Wednesday, 21 August 2019

Crackdown on dogs fouling playing field postponed

PLANS to force dog owners to keep their pets on leads at Watlington sports field have been put on hold following protest.

The parish council wants to clamp down on the problem of fouling on the pitches,  off Shirburn Road, which are used by children’s cricket and football teams.

But it has agreed to delay any enforcement action for five months during which time it will monitor the problem.

Council vice-chairman Ian Hill told a council meeting: “As usual, it’s not the majority, it’s the minority that cause the problem.”

Rae Young, who spoke on behalf of the about eight residents at the meeting, said they were all responsible dog owners.

He said he picked up dog mess as he went around the field but had also found broken bottles and used barbecues.

Mr Young said: “I played rugby for 25 years as a boy and as a man and there are just as many injuries from tin cans and broken bottles as from dog poo, if I’m honest.” A woman in the public gallery said that people driving through the town often stopped to allow their dogs to run around the recreation ground.

“It’s not a sports field, it’s a place for the public,” she said.

She added that the council had known about the problem for six years but had not discussed the issues with dog owners.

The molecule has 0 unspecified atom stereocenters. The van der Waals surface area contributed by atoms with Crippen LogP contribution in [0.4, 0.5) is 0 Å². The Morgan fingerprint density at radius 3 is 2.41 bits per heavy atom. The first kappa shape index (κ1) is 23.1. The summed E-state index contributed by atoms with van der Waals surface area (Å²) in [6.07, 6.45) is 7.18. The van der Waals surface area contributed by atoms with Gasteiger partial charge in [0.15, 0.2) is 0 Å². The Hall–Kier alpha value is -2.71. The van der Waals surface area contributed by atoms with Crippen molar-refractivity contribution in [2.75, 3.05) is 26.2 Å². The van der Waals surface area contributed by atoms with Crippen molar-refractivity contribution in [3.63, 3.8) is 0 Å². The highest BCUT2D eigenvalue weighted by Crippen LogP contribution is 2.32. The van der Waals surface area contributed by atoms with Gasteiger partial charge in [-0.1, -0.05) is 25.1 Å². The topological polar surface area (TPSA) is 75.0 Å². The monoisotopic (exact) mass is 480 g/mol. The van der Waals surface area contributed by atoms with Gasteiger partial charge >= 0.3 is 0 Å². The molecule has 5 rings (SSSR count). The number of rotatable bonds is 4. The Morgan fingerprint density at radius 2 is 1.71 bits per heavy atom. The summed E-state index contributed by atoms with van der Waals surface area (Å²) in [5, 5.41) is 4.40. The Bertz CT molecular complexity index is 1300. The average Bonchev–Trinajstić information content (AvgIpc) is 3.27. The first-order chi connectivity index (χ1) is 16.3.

Mr Young suggested forming a group to work with the council, adding “To defer for three to six months for a period of consultation would be a good idea.”

The council leases the pitches from Beechwood Estates and is concerned about its liability.

Councillor Hill said: “The sports clubs are understandably not very keen on the idea of having to go round the field before every session to check to see if it’s clear.

“We have provided them with a device to clear it —  a poover — but it doesn’t necessarily make the job any easier and takes up a fair amount of time.

“I suspect that the majority of people are responsible. I’ve been going up to the sports field quite regularly and for the most part I’ve seen people who are very careful and keep a close eye on their dog.”

He said people had volunteered to monitor the area and this had a “reasonable chance” of stopping the problem.

Councillor Terry Jackson said: “We don’t want to ban dogs. The dog wardens idea would work for a while.

“I’m not sure how long it would last — my experience is they fizzle out eventually.”

“I’m sympathetic to the football and cricket clubs having to clear it up. It’s a big job for someone who’s not necessarily a dog owner.”

Councillor Tim Horton suggested providing more dog waste bins in more suitable positions.

He said that last year he and his wife had cleared the inner edge of the tree line in Shirburn Road and counted 35 bags of dog waste. Chairman Matt Reid said the council needed to find an alternative area of land where owners could let their dogs off the lead.

Councillor Keith Woolfson said: “Nobody wants to see the penalisation of the majority for the selfish acts of the few.

“It’s also the only place to walk dogs locally.”

Councillor Nick Hancock said: “At the end of the day we have to put the kids’ health before the amenity for the dogs.”

Councillor Rob Smith said that in the winter months owners couldn’t see where their dogs went.

The council agreed to postpone the “dogs must be kept on leads” order until November and in the meantime will carrying out surveillance and work with owners.

Cllr Hill said: “By putting a deadline on it it focuses the mind.

“I’m fully supportive of involving a group of people to work with us on what wouldn’t or would work but I think it’s quite key we have this backstop in place.”

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